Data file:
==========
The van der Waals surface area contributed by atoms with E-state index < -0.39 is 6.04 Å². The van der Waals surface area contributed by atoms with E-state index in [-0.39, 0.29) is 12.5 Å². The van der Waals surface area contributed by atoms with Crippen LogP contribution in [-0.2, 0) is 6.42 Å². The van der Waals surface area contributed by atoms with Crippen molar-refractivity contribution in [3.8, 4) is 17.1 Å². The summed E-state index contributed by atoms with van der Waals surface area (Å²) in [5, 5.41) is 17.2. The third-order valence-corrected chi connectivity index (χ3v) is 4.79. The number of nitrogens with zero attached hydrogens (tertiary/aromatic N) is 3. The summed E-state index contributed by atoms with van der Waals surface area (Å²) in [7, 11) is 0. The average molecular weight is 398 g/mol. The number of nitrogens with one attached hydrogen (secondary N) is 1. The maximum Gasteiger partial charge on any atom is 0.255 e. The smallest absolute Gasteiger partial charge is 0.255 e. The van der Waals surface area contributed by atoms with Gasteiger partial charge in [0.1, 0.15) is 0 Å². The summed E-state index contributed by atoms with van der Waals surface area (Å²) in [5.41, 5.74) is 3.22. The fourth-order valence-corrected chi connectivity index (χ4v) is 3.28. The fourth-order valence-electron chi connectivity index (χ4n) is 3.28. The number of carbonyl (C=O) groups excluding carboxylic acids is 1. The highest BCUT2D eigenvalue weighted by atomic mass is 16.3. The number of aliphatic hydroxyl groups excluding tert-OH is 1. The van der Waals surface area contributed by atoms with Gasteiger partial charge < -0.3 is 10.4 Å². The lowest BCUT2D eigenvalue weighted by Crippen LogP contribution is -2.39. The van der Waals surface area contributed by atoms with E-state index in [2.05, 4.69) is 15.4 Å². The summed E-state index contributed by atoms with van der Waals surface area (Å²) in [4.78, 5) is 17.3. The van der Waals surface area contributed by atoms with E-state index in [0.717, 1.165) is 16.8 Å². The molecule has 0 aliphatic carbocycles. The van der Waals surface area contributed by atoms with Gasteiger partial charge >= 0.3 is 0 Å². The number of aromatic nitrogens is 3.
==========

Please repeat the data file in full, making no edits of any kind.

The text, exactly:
The van der Waals surface area contributed by atoms with E-state index < -0.39 is 6.04 Å². The van der Waals surface area contributed by atoms with E-state index in [-0.39, 0.29) is 12.5 Å². The van der Waals surface area contributed by atoms with Crippen LogP contribution in [-0.2, 0) is 6.42 Å². The van der Waals surface area contributed by atoms with Crippen molar-refractivity contribution in [3.8, 4) is 17.1 Å². The summed E-state index contributed by atoms with van der Waals surface area (Å²) in [5, 5.41) is 17.2. The third-order valence-corrected chi connectivity index (χ3v) is 4.79. The number of nitrogens with zero attached hydrogens (tertiary/aromatic N) is 3. The summed E-state index contributed by atoms with van der Waals surface area (Å²) in [7, 11) is 0. The average molecular weight is 398 g/mol. The number of nitrogens with one attached hydrogen (secondary N) is 1. The maximum Gasteiger partial charge on any atom is 0.255 e. The smallest absolute Gasteiger partial charge is 0.255 e. The van der Waals surface area contributed by atoms with Gasteiger partial charge in [0.1, 0.15) is 0 Å². The summed E-state index contributed by atoms with van der Waals surface area (Å²) in [5.41, 5.74) is 3.22. The fourth-order valence-corrected chi connectivity index (χ4v) is 3.28. The fourth-order valence-electron chi connectivity index (χ4n) is 3.28. The number of carbonyl (C=O) groups excluding carboxylic acids is 1. The highest BCUT2D eigenvalue weighted by atomic mass is 16.3. The number of aliphatic hydroxyl groups excluding tert-OH is 1. The van der Waals surface area contributed by atoms with Gasteiger partial charge < -0.3 is 10.4 Å². The lowest BCUT2D eigenvalue weighted by Crippen LogP contribution is -2.39. The van der Waals surface area contributed by atoms with E-state index in [2.05, 4.69) is 15.4 Å². The summed E-state index contributed by atoms with van der Waals surface area (Å²) in [4.78, 5) is 17.3. The van der Waals surface area contributed by atoms with E-state index in [0.717, 1.165) is 16.8 Å². The molecule has 0 aliphatic carbocycles. The van der Waals surface area contributed by atoms with Gasteiger partial charge >= 0.3 is 0 Å². The number of aromatic nitrogens is 3.